Shanghai fest stumbles at start
Opening film fails to arrive in time for press screeningRelated:
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Zhang Ziyi joins in China quake aid
SHANGHAI -- Zhang Ziyi, Jackie Chan and Wong Kar Wai opened the 11th Shanghai International Film Festival on Saturday, calling on guests and media to get organized to relieve the victims of China's devastating earthquake.
But the event around them began in disarray as the press screening of the opening film, Chinese documentary "Olympic Dreamers," was canceled when its print failed to arrive. Critics and reporters not told of the cancellation were left waiting near the venue in the rain at 8:30 a.m.
At a later press gathering, Zhang ("Memoirs of a Geisha") said she had helped raise more than $1 million in quake relief at the Festival de Cannes but did not plan a campaign of similar scope in Shanghai, citing the lack of a "proper environment." She did not elaborate.
Martial arts and comedy legend Jackie Chan ("Forbidden Kingdom") said he would travel to Japan in July to raise funds to help the 5 million homeless survivors of the May 12 quake in the Sichuan province.
"At the current stage, our task is to help people rebuild," Chan said.
To this end, Asian New Talent Award juror Hu Xuehua, director of "Prince of Himalaya," said that 50% of the profits of the film about Tibet would be donated to quake relief.
Chan digressed to focus on filmmaking long enough to offer a suggestion about how to grow China's movie industry.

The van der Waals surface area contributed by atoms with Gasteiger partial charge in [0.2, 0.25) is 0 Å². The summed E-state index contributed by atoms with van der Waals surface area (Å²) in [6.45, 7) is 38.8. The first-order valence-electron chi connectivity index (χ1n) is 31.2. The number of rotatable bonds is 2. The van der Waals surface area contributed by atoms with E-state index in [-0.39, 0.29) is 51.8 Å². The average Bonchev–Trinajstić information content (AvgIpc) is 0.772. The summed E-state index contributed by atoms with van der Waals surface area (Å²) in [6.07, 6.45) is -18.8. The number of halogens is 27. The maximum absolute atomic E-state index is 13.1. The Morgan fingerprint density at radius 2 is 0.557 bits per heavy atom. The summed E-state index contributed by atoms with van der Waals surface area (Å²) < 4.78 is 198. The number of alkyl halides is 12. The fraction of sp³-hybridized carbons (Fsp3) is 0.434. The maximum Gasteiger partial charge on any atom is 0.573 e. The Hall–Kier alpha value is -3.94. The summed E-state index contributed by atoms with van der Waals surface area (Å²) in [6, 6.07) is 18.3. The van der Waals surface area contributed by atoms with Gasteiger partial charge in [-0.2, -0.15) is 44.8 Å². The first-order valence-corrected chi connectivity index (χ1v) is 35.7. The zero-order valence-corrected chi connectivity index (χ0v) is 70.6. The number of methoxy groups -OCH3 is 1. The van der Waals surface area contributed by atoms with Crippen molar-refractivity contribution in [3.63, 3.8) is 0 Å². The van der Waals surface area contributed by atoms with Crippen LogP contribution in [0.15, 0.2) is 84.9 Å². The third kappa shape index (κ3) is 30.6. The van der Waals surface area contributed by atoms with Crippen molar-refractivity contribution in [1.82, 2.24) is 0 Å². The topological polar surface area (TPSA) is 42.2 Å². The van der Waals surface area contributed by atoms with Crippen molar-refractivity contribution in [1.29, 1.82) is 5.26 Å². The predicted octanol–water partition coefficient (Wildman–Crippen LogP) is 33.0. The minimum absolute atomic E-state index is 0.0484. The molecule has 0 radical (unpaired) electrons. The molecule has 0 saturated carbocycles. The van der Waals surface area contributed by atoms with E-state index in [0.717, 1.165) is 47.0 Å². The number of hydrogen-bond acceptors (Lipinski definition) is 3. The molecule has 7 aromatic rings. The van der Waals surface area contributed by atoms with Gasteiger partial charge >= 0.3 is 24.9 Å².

"I would encourage people to go to the movies and would encourage government officials to lower ticket prices, especially in the smaller cities, so people can afford to see more films," Chan said.
Chinese movie tickets typically cost 50-80 yuan ($7-$11), or 10 times more than the cost of the pirated DVDs Chan fights publicly.
At a press gathering to introduce the 16 finalists for the top SIFF prize, the Jin Jue Awards, jury chair Wong Kar Wai ("My Blueberry Nights"), arguably Hong Kong's most famous director, instructed the other jury members not to make any critical statements about finalists who were, he said, chosen from more than 1,000 submissions.
In covering the festival opening, the entertainment reporter for Sina.com, China's largest Web portal, wrote: "It seems that if the Shanghai International Film Festival is truly to become a big international film festival, it has a long way to go."
The festival, which also features a film market, runs through June 22.